1. While they suffer from a rather poor image in Europe (cf. European Commission: 2012) and indeed in other parts of the world, energy providers are in contradiction also widely seen by households as one of the most trusted parties to inform them about their consumption and actions to take in order to reduce it. (Accenture 2011: 13-14.) Utilities who offer solutions to manage consumption, lower customers' carbon footprint and reduce energy expenditure should see their image improve. Opower (2013) indicates that utilities who send its home energy reports enjoy a customer satisfaction rate of 86% versus 81% for other utilities.

 

2. In competitive markets, they should be better placed to stop consumers from switching to another retailer and attract new ones. The figure of one third as likely to switch as a typical customer is sometimes cited by market practitioners.

 

3. There is also some evidence of a “halo effect”; in that utilities may be able to capitalize on customers’ newly built sense of empowerment and trust towards the utility. Opower (2013) reports on its website that customers exposed to its programs are more likely to get involved in other utility offerings and programs.

 

4. Numerous countries are upgrading or contemplate upgrading their metering systems at massive costs which one way or another will fall on end-users. Many countries facing increasingly difficult-to-manage spikes in electricity consumption rightly see dynamic prices as one possible solution and are trying to promote them to residential consumer. Nevertheless, smart meters alone do not bring about consumption reductions and mandatory dynamic tariffs can have a disproportionate negative impact on people who have no choice but to remain at home all day or have little or no energy to shift. End consumers need to be informed about the workings and advantages of dynamic tariffs and how to best benefit from them. This does not come naturally. Feedback and education have shown to increase customer acceptance of other energy efficiency programs such as ToU tariffs or smart meter roll out since they enable them to benefit financially and otherwise. The “Meter Hunt” by Danish utility SEAS-NVE and the high overall satisfaction rates among participants to the trials in Ireland are good cases in point whereas the popular backlash against the smart meter roll out in Victoria (Australia) is a good counter example.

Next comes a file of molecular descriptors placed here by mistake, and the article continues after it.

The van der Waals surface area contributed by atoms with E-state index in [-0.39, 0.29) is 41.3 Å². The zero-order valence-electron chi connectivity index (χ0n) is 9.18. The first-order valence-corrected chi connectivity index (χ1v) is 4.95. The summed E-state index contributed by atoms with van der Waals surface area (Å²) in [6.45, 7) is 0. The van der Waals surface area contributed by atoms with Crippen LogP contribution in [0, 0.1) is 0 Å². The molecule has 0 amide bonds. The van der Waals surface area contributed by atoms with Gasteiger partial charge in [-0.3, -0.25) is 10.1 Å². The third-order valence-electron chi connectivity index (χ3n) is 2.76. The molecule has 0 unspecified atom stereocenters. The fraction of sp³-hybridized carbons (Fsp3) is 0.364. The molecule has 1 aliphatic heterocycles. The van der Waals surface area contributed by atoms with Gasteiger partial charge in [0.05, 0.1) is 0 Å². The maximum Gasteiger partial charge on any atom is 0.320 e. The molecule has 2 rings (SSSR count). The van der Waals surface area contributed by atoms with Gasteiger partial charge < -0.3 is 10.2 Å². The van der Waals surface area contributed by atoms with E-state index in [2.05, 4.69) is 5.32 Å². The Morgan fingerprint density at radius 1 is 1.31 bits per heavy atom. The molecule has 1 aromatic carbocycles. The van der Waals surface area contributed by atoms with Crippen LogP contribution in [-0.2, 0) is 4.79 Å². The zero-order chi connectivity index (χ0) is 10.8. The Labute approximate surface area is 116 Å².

References

Accenture (2011). Revealing the Values of the New Energy Consumer. Available online at: <http://www.accenture.com/SiteCollectionDocuments/PDF/Resources/Accenture_Revealing_Values_New_Energy_Consumer.pdf>.

Darby, S. (2006). The Effectiveness of Feedback on Energy Consumption. A review for DEFRA of the Literature on Metering, Billing and Direct Displays. University of Oxford: Environmental Change Institute.

Dromacque, C. and Bogacka, A. (2013). European residential energy pricing report 2013. VaasaETT Global Energy Think Tank. Available online at: <http://www.energypriceindex.com/?page_id=9>.

European commission - DG Health and Customers (2012). The Consumer Markets Scoreboard - Making markets work for consumers. Eight edition. Available online at: <http://ec.europa.eu/consumers/consumer_research/editions/docs/8th_edition_scoreboard_en.pdf>.

Stromback, J., Dromacque, C. and Yassin, M. H. (2011). The potential of smart meter enabled programs to increase energy and systems efficiency: a mass pilot comparison. Prepared for ESMIG. VaasaETT Global Energy Think Tank. Available online at: <http://www.esmig.eu/press/filestor/empower-demand-report.pdf>.

[1] Between 2009 and 2012, end user residential electricity prices have increased by 34% in Spain, 31% in Portugal, 14% in Greece and 13% in Italy while end user residential gas prices increased by 89% in Greece, 43% in Portugal, 27% in Spain and 38% in Italy over the same period.